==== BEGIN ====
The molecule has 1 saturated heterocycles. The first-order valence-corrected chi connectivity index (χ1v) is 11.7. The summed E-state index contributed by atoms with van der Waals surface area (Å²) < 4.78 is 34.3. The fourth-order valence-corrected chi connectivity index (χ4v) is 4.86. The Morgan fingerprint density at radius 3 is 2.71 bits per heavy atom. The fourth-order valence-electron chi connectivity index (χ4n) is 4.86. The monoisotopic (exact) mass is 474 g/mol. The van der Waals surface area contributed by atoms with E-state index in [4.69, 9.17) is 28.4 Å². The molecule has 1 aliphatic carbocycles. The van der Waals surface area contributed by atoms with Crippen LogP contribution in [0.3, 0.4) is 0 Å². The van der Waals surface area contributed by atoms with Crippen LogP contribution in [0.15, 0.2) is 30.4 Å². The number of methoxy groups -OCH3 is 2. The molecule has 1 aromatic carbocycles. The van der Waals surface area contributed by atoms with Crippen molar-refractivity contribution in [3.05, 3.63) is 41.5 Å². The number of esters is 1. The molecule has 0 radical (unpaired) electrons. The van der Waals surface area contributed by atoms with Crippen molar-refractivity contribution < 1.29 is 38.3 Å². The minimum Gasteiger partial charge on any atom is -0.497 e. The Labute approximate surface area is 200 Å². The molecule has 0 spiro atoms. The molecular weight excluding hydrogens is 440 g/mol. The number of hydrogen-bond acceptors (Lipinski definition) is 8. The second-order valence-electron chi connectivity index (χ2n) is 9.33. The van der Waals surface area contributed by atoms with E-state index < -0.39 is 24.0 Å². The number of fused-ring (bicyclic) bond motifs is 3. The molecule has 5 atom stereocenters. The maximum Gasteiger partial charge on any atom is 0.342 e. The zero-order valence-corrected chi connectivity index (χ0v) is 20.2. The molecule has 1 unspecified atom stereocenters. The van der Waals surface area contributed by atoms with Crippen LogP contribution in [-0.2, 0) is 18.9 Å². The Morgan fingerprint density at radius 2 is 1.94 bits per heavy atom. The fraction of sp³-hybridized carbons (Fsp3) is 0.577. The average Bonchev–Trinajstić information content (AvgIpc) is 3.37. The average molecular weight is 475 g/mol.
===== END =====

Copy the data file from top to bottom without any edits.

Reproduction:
The molecule has 1 saturated heterocycles. The first-order valence-corrected chi connectivity index (χ1v) is 11.7. The summed E-state index contributed by atoms with van der Waals surface area (Å²) < 4.78 is 34.3. The fourth-order valence-corrected chi connectivity index (χ4v) is 4.86. The Morgan fingerprint density at radius 3 is 2.71 bits per heavy atom. The fourth-order valence-electron chi connectivity index (χ4n) is 4.86. The monoisotopic (exact) mass is 474 g/mol. The van der Waals surface area contributed by atoms with E-state index in [4.69, 9.17) is 28.4 Å². The molecule has 1 aliphatic carbocycles. The van der Waals surface area contributed by atoms with Crippen LogP contribution in [0.3, 0.4) is 0 Å². The van der Waals surface area contributed by atoms with Crippen LogP contribution in [0.15, 0.2) is 30.4 Å². The number of methoxy groups -OCH3 is 2. The molecule has 1 aromatic carbocycles. The van der Waals surface area contributed by atoms with Crippen molar-refractivity contribution in [3.05, 3.63) is 41.5 Å². The number of esters is 1. The molecule has 0 radical (unpaired) electrons. The van der Waals surface area contributed by atoms with Crippen molar-refractivity contribution < 1.29 is 38.3 Å². The minimum Gasteiger partial charge on any atom is -0.497 e. The Labute approximate surface area is 200 Å². The molecule has 0 spiro atoms. The molecular weight excluding hydrogens is 440 g/mol. The number of hydrogen-bond acceptors (Lipinski definition) is 8. The second-order valence-electron chi connectivity index (χ2n) is 9.33. The van der Waals surface area contributed by atoms with E-state index < -0.39 is 24.0 Å². The number of fused-ring (bicyclic) bond motifs is 3. The molecule has 5 atom stereocenters. The maximum Gasteiger partial charge on any atom is 0.342 e. The zero-order valence-corrected chi connectivity index (χ0v) is 20.2. The molecule has 1 unspecified atom stereocenters. The van der Waals surface area contributed by atoms with Crippen LogP contribution in [-0.2, 0) is 18.9 Å². The Morgan fingerprint density at radius 2 is 1.94 bits per heavy atom. The fraction of sp³-hybridized carbons (Fsp3) is 0.577. The average Bonchev–Trinajstić information content (AvgIpc) is 3.37. The average molecular weight is 475 g/mol.